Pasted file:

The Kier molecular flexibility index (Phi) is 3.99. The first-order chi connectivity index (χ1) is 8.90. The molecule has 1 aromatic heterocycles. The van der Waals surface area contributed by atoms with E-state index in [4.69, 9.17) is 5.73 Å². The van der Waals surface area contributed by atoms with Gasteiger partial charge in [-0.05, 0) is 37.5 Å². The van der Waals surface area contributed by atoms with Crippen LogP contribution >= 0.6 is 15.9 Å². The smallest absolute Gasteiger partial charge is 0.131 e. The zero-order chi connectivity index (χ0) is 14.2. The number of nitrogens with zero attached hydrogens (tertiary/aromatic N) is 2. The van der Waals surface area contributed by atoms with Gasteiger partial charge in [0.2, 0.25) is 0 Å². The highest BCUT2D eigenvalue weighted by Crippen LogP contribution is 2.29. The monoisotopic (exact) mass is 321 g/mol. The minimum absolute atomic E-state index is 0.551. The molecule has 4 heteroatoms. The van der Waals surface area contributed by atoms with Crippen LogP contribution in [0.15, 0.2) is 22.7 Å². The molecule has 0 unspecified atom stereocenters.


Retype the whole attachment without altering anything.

The Kier molecular flexibility index (Phi) is 3.99. The first-order chi connectivity index (χ1) is 8.90. The molecule has 1 aromatic heterocycles. The van der Waals surface area contributed by atoms with E-state index in [4.69, 9.17) is 5.73 Å². The van der Waals surface area contributed by atoms with Gasteiger partial charge in [-0.05, 0) is 37.5 Å². The van der Waals surface area contributed by atoms with Crippen LogP contribution >= 0.6 is 15.9 Å². The smallest absolute Gasteiger partial charge is 0.131 e. The zero-order chi connectivity index (χ0) is 14.2. The number of nitrogens with zero attached hydrogens (tertiary/aromatic N) is 2. The van der Waals surface area contributed by atoms with Gasteiger partial charge in [0.2, 0.25) is 0 Å². The highest BCUT2D eigenvalue weighted by Crippen LogP contribution is 2.29. The monoisotopic (exact) mass is 321 g/mol. The minimum absolute atomic E-state index is 0.551. The molecule has 4 heteroatoms. The van der Waals surface area contributed by atoms with Crippen LogP contribution in [0.15, 0.2) is 22.7 Å². The molecule has 0 unspecified atom stereocenters.